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Year : 2020  |  Volume : 9  |  Issue : 1  |  Page : 7-9

Pediatric COVID-19: Revision before resumption

Department of Pediatrics, SRMS Institute of Medical Sciences, Bareilly, Uttar Pradesh, India

Date of Submission13-Jul-2020
Date of Decision14-Aug-2020
Date of Acceptance26-Aug-2020
Date of Web Publication06-Nov-2020

Correspondence Address:
Dr. Surabhi Chandra
SRMS Institute of Medical Sciences, Bareilly - 243 202, Uttar Pradesh
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Source of Support: None, Conflict of Interest: None

DOI: 10.4103/jpai.jpai_1_20

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With staged unlocking, physical opening of classes and schools is not distant. There is an urgent need to revise all salient points of this infection in children. Infection spreads mainly via droplets, fomites and contact with infected surfaces even though feco-oral route of transmission has also been reported. Majority of cases are asymptomatic or have mild illness. Children who have been diagnosed as positive usually have familial clustering. A positive history of exposure and clinical symptoms are more helpful for screening. Confirmation of the diagnosis is on the basis of a positive RT-PCR. Most common symptoms having been reported are fever and cough. Complete blood counts are suggestive of leucopenia with relative lymphopenia. Management of COVID 19 in children is primarily supportive. Prevention is the key to successful outcome in patients with COVID-19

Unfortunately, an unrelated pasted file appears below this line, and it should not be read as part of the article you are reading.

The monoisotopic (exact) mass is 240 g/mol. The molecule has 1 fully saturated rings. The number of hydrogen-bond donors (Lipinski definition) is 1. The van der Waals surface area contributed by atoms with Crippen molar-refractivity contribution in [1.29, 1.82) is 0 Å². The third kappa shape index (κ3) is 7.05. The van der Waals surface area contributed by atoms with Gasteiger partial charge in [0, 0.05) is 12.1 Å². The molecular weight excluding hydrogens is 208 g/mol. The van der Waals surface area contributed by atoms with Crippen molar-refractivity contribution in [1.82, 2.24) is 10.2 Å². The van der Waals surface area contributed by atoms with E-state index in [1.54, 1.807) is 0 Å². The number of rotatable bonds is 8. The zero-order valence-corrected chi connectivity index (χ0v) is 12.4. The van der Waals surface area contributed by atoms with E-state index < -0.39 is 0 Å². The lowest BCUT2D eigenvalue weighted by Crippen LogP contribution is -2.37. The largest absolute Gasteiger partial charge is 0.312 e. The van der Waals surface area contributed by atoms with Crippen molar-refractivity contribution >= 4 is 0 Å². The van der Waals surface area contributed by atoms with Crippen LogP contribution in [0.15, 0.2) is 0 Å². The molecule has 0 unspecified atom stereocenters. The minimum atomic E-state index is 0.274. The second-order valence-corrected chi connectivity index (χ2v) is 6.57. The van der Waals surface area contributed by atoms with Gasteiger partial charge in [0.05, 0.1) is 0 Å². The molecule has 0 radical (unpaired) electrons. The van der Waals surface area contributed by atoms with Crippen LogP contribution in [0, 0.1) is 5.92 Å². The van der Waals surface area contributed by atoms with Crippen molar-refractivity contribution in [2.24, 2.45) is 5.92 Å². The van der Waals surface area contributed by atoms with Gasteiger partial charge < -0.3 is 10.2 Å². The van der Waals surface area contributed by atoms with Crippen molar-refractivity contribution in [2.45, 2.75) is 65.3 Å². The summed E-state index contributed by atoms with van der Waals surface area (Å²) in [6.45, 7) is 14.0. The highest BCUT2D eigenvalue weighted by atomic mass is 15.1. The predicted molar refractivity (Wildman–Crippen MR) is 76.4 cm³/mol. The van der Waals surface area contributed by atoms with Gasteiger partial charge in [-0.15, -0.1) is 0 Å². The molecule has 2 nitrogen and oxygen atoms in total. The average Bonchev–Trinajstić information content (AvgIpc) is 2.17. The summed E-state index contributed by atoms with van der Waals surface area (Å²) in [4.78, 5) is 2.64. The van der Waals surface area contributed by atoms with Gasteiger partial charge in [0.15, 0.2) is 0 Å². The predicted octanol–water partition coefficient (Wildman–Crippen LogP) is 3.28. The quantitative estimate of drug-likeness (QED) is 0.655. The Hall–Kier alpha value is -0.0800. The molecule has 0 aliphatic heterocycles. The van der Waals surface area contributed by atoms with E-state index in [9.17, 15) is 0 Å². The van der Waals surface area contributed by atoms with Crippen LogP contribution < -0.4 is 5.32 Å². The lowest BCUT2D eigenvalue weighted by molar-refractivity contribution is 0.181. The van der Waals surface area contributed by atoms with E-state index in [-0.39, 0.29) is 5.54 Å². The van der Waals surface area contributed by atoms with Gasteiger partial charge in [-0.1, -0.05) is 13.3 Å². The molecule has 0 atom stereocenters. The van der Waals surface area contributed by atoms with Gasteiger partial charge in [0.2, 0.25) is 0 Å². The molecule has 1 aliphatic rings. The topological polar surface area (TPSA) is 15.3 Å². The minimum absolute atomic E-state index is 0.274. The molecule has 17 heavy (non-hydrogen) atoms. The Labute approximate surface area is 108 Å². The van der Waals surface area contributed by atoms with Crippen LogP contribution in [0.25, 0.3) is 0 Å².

Keywords: Pediatric COVID-19, RT-PCR, children

How to cite this article:
Chandra S. Pediatric COVID-19: Revision before resumption. J Pediatr Assoc India 2020;9:7-9

How to cite this URL:
Chandra S. Pediatric COVID-19: Revision before resumption. J Pediatr Assoc India [serial online] 2020 [cited 2023 Oct 2];9:7-9. Available from: http://www.jpai.in//text.asp?2020/9/1/7/300094

  Introduction Top

With staged unlocking, physical opening of classes and schools is not distant. There is still an ongoing upsurge in the total number of confirmed cases, and data on pediatric coronavirus disease 2019 (COVID-19) are lacking. An empirical case projection study from the USA says that a surge in severe cases in children would present unique challenges for hospitals and public health preparedness.[1]

There is an urgent need to revise all salient points in the epidemiology, pathophysiology, screening, diagnosis, clinical presentation, management, and prevention of COVID-19 infection in children to keep a high index of suspicion and for early recognition and timely management in them.

  Epidemiology Top